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I saw this recent Puzzling question:

Add parentheses to make this true

And saw that one answer used a Python script to try all possibilities.

Your challenge is, given an expression (as a string) and an integer, is to make a program that can tell whether you can add parens to make the expression equal the integer.

For example, if the expression is 1 + 2 * 3 and the integer is 9, than you can add parens like (1 + 2) * 3, which equals 9, so the output should be truthy. But if the expression is 1 + 2 - 3 * 4 / 5 and the integer is 9999999999999, you can't add any amount of parens to make that equal 9999999999999, so the output should be falsey.

Note that the integer input may be positive or negative, but the expression will only contain positive integers. In fact, the expression will always match (\d+ [+*/-] )+ \d (regex). In other words, no parens, no exponents, just +, -, * and /. Standard operator order (* and /, then + and -).

More test cases:

1 + 2 - 3 * 4 / 9 and -1 -> truthy, ((1 + 2) - (3 * 4)) / 9
10 - 9 * 8 - 7 * 6 - 5 * 4 - 3 * 2 - 2 * 1 and 1, falsey, see linked question
10 + 9 - 8 * 7 + 6 - 5 * 4 + 3 - 2 * 1 and 82 -> truthy, (10 + (9 - 8)) * 7 + (6 - 5) * 4 + 3 - 2 * 1
34 + 3 and 15 -> falsey
1 + 2 + 5 + 7 and 36 -> falsey
1 / 10 * 3 + 3 / 10 * 10 and 6 -> truthy, (1/10*3+3/10)*10

Any questions?

You may output the expression with parenthesis if it is possible, for instance (10 + (9 - 8)) * 7 + (6 - 5) * 4 + 3 - 2 * 1 for the last test case. I would prefer this over just a truthy value, but it is up to you. Using 2(5) for multiplication is not allowed, only *.

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  • \$\begingroup\$ / is float division , right? \$\endgroup\$ – Rod May 18 '17 at 13:32
  • \$\begingroup\$ @Rod yes, it is. \$\endgroup\$ – programmer5000 May 18 '17 at 13:32
  • 1
    \$\begingroup\$ You should have a test case that requires a non-integer intermediate result to be used. \$\endgroup\$ – feersum May 18 '17 at 13:50
  • \$\begingroup\$ You should add a test case where division by zero might occur, like 3 / 2 - 1 - 1 and 2 -> 3 / (2 - 1) - 1 \$\endgroup\$ – mbomb007 May 18 '17 at 18:19
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Python 2, 286 285 282 bytes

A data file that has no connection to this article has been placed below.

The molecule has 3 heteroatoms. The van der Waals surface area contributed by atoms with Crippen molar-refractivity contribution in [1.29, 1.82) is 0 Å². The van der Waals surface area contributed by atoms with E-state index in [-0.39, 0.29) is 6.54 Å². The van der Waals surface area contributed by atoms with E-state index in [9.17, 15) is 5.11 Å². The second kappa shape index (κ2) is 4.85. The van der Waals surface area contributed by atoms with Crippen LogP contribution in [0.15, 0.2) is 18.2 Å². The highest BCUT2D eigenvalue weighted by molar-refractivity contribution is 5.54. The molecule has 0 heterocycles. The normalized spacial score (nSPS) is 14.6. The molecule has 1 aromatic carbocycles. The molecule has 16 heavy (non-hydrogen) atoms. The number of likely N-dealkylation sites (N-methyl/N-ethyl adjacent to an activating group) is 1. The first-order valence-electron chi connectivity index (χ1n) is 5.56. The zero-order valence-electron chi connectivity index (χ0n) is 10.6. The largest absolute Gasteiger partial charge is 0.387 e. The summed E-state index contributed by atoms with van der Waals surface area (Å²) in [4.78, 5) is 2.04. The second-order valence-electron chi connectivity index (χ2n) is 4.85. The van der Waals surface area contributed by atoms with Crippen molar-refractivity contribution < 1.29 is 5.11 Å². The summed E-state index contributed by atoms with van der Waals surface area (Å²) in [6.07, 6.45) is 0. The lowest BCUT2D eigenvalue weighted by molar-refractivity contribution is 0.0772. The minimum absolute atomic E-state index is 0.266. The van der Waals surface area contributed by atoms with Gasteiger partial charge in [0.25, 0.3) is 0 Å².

from fractions import*
P=lambda L:[p+[L[i:]]for i in range(len(L))for p in P(L[:i])]or[L]
x,y=input()
x=x.split()
for p in P(['Fraction(%s)'%e for e in x[::2]]):
 try:print 1/(eval(''.join(sum(zip(eval(`p`.replace("['","'(").replace("']",")'")),x[1::2]+[0]),())[:-1]))==y)
 except:0

Try it online

Explanation:

This version will print all of the working expressions (with the Fraction objects).

from fractions import*
# Sublist Partitions (ref 1)
P=lambda L:[p+[L[i:]]for i in range(len(L))for p in P(L[:i])]or[L]
x,y=input()
x=x.split()
# Convert all numbers to Fractions for division to work
n=['Fraction(%s)'%e for e in x[::2]]
# Operators
o=x[1::2]
# Try each partition
for p in P(n):
    # Move parens to be inside strings
    n=eval(`p`.replace("['","'(").replace("']",")'"))
    # Alternate numbers and operators (ref 2)
    x=''.join(sum(zip(n,o+[0]),())[:-1])
    # Prevent division by zero errors
    try:
        # Evaluate and check equality
        if eval(x)==y:print x
    except:0

Try it online

References:

  1. Partitioning function

  2. Alternating zip

Saved 3 bytes thanks to Felipe Nardi Batista

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  • \$\begingroup\$ 1- Can you use python3 (/ is float division) and drop all fractions uses? 2 - What about divisions by 0? \$\endgroup\$ – Rod May 18 '17 at 16:41
  • \$\begingroup\$ @Rod No, you can't. Float division is the reason it's required. \$\endgroup\$ – mbomb007 May 18 '17 at 16:44
  • \$\begingroup\$ What's the reason then? \$\endgroup\$ – Rod May 18 '17 at 16:46
  • \$\begingroup\$ oh, rounding issues \$\endgroup\$ – Rod May 18 '17 at 16:54
  • \$\begingroup\$ I fixed the division by zero problem. It still worked for any example where the solution came before the division by zero, but I did find a test case that broke it. It's the last test case in my test suite. \$\endgroup\$ – mbomb007 May 18 '17 at 16:57

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